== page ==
Providing childcare in return for cultural experiences
By Drew Schoenster
They are everywhere—huddling together at the local coffee shop in Wilton Center, clustered by the door at restaurants around town, taking a spin class at the Y, and turning up in free English language classes across Fairfield County. If you listen carefully, you will hear their halted English as they try to communicate across different languages. Sometimes one will laugh and groan as they talk about the families with whom they live. Spies among us? Hardly. Wilton is being overrun by au pairs.
Of course, you might be surprised to hear gossip that would rival “Desperate Housewives.” You may hear about the au pair whose friends broke the host family’s expensive car door in the first month on the job. The au pair who became the object of a husband’s affections—he would not stop texting the poor girl even after she was reassigned to a new family. Or the au pair whose charge burned a toy with the bedroom lamp, starting a small fire that brought emergency teams to the house.
Don’t dare call them nannies. They will suddenly speak English with perfect clarity and describe with Websterian accuracy how au pairs differ. They say they are here in America to combine work in child care with a cultural and linguistic exchange. Jean Quinn, deputy director of the American Institute for Foreign Study overseeing Au Pair in America, explains that this cultural exchange is at the heart of the au pair concept; based on the French term meaning equals, it hinges on a reciprocal caring arrangement between the au pair and their host family.
While au pairs come from all over the world, they share the same process. Working through government-sponsored agencies, they undergo extensive screenings and interviews with the agencies and host families prior to placement. After acquiring a J-1 Visa, some agencies also offer them training in America, which includes CPR, First Aid, basic child care, language, and even a driving course. An au pair from Brazil recalled that a police officer came to one of her classes to explain how to handle getting pulled over.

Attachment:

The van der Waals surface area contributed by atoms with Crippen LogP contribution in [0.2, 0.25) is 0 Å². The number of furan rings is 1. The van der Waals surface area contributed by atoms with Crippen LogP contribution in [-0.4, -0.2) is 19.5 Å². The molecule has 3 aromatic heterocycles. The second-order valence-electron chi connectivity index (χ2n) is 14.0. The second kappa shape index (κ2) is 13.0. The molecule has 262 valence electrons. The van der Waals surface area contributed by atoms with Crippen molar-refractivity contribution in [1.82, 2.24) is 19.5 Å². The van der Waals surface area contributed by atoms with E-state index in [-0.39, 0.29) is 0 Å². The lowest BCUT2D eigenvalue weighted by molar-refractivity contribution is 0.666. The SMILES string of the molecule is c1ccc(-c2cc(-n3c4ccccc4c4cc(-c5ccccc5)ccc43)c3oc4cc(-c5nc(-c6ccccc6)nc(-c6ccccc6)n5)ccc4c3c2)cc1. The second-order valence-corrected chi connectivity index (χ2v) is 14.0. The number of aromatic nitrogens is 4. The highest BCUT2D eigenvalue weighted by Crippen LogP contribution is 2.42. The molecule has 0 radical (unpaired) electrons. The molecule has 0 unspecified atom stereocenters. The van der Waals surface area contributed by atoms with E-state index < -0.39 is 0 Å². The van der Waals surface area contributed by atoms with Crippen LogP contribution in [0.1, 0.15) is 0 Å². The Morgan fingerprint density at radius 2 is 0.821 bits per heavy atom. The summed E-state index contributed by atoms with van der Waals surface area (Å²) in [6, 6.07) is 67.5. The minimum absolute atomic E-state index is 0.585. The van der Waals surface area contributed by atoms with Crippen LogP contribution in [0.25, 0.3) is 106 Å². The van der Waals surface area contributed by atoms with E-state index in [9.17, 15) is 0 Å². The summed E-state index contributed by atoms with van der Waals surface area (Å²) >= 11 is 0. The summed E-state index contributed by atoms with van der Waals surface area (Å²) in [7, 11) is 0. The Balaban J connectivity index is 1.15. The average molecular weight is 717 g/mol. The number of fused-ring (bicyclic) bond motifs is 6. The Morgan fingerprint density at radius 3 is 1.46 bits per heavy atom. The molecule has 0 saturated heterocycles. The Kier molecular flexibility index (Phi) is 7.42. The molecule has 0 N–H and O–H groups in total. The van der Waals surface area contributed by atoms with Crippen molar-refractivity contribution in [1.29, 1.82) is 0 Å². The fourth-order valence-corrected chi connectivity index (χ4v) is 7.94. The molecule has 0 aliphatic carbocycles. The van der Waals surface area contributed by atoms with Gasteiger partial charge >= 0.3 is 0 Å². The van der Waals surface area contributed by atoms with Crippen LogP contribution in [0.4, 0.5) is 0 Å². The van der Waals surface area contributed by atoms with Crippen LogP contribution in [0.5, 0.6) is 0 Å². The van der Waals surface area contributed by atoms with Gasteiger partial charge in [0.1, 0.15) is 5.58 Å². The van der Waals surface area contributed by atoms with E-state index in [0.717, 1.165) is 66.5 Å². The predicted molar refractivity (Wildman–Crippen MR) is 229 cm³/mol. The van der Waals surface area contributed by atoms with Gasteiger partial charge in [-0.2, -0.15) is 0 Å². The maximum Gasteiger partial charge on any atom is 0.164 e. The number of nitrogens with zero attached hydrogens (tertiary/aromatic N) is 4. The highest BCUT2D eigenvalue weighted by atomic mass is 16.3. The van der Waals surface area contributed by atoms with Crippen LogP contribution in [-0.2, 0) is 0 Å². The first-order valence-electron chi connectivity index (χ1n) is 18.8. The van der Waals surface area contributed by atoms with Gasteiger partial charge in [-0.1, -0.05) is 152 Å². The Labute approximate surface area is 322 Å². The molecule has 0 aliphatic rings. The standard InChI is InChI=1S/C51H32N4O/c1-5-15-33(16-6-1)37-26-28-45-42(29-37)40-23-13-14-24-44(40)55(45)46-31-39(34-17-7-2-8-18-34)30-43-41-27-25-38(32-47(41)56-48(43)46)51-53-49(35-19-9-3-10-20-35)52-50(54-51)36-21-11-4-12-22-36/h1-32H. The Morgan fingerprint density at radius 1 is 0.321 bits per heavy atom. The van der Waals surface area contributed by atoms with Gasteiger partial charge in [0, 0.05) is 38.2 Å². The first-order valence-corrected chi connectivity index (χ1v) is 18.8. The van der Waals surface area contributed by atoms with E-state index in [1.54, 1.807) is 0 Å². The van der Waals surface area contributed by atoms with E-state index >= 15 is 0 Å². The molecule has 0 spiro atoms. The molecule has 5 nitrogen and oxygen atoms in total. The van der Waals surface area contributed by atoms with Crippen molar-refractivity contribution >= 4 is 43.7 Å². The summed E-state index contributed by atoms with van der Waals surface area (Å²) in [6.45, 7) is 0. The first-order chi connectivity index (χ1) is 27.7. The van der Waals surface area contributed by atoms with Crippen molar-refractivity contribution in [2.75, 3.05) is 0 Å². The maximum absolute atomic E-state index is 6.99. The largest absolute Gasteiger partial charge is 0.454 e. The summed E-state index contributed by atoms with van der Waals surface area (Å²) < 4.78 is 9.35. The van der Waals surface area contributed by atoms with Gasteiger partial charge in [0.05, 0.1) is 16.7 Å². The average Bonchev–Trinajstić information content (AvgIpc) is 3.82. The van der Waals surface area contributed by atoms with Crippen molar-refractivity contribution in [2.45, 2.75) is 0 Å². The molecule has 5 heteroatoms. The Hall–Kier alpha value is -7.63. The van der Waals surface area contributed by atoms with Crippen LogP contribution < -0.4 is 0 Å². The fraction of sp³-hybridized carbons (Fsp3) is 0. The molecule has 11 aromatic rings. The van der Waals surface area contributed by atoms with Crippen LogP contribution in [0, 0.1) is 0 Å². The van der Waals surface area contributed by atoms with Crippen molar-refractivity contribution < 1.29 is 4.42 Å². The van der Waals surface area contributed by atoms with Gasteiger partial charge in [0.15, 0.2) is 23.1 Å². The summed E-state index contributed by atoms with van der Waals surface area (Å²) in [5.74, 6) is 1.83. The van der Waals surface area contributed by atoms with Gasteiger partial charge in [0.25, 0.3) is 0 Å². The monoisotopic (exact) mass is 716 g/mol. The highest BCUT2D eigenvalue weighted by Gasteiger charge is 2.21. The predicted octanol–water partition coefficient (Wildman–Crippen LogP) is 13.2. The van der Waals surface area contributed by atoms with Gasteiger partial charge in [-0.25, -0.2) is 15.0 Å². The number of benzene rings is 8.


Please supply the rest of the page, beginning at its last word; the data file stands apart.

Quinn noted that since 1986, Au Pair in America has assisted 90,000 au pairs in coming to America. All are in their late teens and early twenties; the vast majority of them are women. Most come from Western Europe. One German au pair with a family in town noted that working as an au pair is very popular in Germany. There is even a popular German television show highlighting au pair experiences in America.
While each au pair has different personal reasons for choosing this path, there are common themes. One au pair, who worked here but has been re-matched to a Long Island family, wants to brush up on her English for a job promotion. However, she also wants the opportunity to travel abroad, learn a new culture and experience America for herself. She left a fiancé and job at home, and is not sure she wants to return there after she finishes her year here.
Both Quinn and many au pairs admit that two of the biggest challenges are communication and managing expectations. Communication is often difficult both linguistically and personally, depending on the language skills of the au pair and the host family. Typically, the older, more experienced au pairs have a much better grasp of the nuances of American language and culture.
Expectations regarding financial compensation, hours, responsibilities, and living arrangements are not always in synch on both sides. While au pairs generally earn about $200 a week, receive a free place to live with their host family, and often have access to a car, their situations vary depending on the family. Additionally, some families provide food and additional gas stipends, some don’t. The discrepancies are a consistent source of conflict.
Occasionally, conflicts result in re-matching an au pair with a new family. Despite careful screening and an extensive matching system designed to minimize potential conflicts, lack of personal communication, misunderstanding and personality clashes can result. There are times when re-matching is necessary.
Despite the challenges, a large number of au pairs return for a second year, often with the same family. For many, they build lifelong relationships. Many return to America for school, relationships and work. As one au pair explains, “When you are putting the children to bed at night and they say, ‘I love you more than chocolate!’ you know it’s worth it.”